James Maley, a development consultant as well as the town’s longtime mayor, said the borough invested in the LumberYard because the private market would not. Previous projects, such as The Heights off Collings Avenue, have yielded returns for property owners, whom Maley regards as investors.

“I appreciate her views but has she ever come here? Come on over and take a look,” Maley said, referring to Long’s “award.”

Long said it wasn’t necessarily the borough’s mission to lead gentrification efforts. She also defended Moody’s, saying ratings agencies have actually allowed municipalities to have greater access to credit over the last year.

Long also said Collingswood has issued an unusually large number of bonds for a town its size.

“Every time you issue a bond, you pay a lot of fees. These are a lot of bonds with very high (banking) fees,” she said.

It’s extremely unusual for a community to involve itself so directly in a private project like Lumberyard. This perfectly illustrates the conservatives’ complaints about government overreach. Now the small town of Collingswood will be adding another $4.5 million in debt to their balance sheet in addition to a $650,000 bridge loan from 2010 (2010 annual report, page 18) and a $1,300,000 loan from the town’s capital fund (page 26) made to Lumberyard’s private developers. Mayor James Maley seems to be digging a deeper and deeper hole for the taxpayers on this money-losing project.

This small town with 11% unemployment is saddled with $6,500,000 in debt for a private condo project that has no property tax revenue — it’s currently offering 5-year tax abatements as sales incentives. For that reason and others the Lumberyard project in Collingswood deserves the Muniland Absurdity of the Year Award.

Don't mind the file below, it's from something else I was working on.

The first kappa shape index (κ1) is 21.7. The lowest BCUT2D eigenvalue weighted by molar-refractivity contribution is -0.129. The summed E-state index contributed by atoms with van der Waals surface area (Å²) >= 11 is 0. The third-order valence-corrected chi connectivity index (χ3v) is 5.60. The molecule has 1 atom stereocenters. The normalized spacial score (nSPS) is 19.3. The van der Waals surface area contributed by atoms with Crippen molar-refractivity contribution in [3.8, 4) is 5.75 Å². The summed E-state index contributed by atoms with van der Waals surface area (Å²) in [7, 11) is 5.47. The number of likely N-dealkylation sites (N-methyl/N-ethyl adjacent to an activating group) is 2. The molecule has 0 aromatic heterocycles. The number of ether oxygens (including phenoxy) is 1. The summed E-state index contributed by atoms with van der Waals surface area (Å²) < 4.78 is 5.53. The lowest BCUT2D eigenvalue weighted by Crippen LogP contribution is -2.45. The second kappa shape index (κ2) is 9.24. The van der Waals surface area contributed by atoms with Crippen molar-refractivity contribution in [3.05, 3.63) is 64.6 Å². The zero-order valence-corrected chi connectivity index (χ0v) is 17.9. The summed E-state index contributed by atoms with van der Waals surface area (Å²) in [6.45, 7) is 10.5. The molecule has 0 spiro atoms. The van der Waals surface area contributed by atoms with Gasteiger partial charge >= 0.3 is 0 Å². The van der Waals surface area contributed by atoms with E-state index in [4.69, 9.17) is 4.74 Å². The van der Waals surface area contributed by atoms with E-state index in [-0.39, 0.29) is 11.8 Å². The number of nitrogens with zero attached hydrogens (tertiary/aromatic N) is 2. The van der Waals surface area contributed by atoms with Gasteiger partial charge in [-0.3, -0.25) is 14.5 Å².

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In fact, the $650,000 is not the bridge loan but is authorized by borough ordinance 1480 (in 2010), which can seen on the town’s website. This money, purposed for completion of Buildings 3 & 4 at the Lumberyard, yet was never even washed through Lumberyard Redevelopment, LLC. The Purchase Order and Invoice for this expenditure indicate that the vendor is the Borough of Collingswood General Current Account.

The bridge loan, authorized by Resolution 2009-10, went to Lumberyard Redevelopment, LLC, which gave the money back in December of the same year so that the Borough could square its books. The invoices for these four purchase orders, totaling $1.3 million, read “Additional Funds per the Subordinate Mortgage Modification Agreement” and similar wording. There’s no evidence of materials purchased or work or services performed. The money never went back out from the borough to the project.

Another of the later bond ordinances for this project, Ordinance 1486, has invoices that detail construction loan interest and property tax payments. Definitely not the kind of stuff you want a municipality to borrow money for. That’s probably why Moody’s made such a harsh downgrade.

When the slick marketing is peeled away and the facts are evident, the borough position becomes much less tenable.